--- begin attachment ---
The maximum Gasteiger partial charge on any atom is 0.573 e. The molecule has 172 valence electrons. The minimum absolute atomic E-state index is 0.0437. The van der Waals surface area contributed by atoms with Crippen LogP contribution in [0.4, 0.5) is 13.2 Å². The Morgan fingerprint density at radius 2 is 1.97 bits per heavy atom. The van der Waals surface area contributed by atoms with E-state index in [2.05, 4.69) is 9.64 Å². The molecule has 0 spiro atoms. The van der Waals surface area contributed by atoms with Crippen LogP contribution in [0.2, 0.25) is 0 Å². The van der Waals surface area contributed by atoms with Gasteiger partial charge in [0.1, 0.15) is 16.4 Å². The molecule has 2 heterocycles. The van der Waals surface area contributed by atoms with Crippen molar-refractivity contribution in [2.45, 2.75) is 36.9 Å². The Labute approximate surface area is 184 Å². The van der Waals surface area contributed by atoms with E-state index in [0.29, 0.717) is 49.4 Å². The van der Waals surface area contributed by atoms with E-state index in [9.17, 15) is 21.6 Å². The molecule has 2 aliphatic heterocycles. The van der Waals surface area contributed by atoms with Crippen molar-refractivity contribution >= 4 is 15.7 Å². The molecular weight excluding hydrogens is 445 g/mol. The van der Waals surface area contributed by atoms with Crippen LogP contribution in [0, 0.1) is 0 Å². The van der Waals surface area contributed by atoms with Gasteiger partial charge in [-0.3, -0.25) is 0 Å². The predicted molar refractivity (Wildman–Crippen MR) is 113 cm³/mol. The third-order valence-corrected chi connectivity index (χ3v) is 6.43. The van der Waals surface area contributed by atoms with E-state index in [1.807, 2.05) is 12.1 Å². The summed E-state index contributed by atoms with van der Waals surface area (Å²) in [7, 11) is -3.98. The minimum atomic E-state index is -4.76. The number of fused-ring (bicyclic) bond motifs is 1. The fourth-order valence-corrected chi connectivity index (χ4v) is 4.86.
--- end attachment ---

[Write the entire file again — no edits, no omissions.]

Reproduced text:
The maximum Gasteiger partial charge on any atom is 0.573 e. The molecule has 172 valence electrons. The minimum absolute atomic E-state index is 0.0437. The van der Waals surface area contributed by atoms with Crippen LogP contribution in [0.4, 0.5) is 13.2 Å². The Morgan fingerprint density at radius 2 is 1.97 bits per heavy atom. The van der Waals surface area contributed by atoms with E-state index in [2.05, 4.69) is 9.64 Å². The molecule has 0 spiro atoms. The van der Waals surface area contributed by atoms with Crippen LogP contribution in [0.2, 0.25) is 0 Å². The van der Waals surface area contributed by atoms with Gasteiger partial charge in [0.1, 0.15) is 16.4 Å². The molecule has 2 heterocycles. The van der Waals surface area contributed by atoms with Crippen molar-refractivity contribution in [2.45, 2.75) is 36.9 Å². The Labute approximate surface area is 184 Å². The van der Waals surface area contributed by atoms with E-state index in [0.29, 0.717) is 49.4 Å². The van der Waals surface area contributed by atoms with E-state index in [9.17, 15) is 21.6 Å². The molecule has 2 aliphatic heterocycles. The van der Waals surface area contributed by atoms with Crippen molar-refractivity contribution >= 4 is 15.7 Å². The molecular weight excluding hydrogens is 445 g/mol. The van der Waals surface area contributed by atoms with Crippen LogP contribution in [0, 0.1) is 0 Å². The van der Waals surface area contributed by atoms with Gasteiger partial charge in [-0.3, -0.25) is 0 Å². The predicted molar refractivity (Wildman–Crippen MR) is 113 cm³/mol. The third-order valence-corrected chi connectivity index (χ3v) is 6.43. The van der Waals surface area contributed by atoms with E-state index in [1.807, 2.05) is 12.1 Å². The summed E-state index contributed by atoms with van der Waals surface area (Å²) in [7, 11) is -3.98. The minimum atomic E-state index is -4.76. The number of fused-ring (bicyclic) bond motifs is 1. The fourth-order valence-corrected chi connectivity index (χ4v) is 4.86.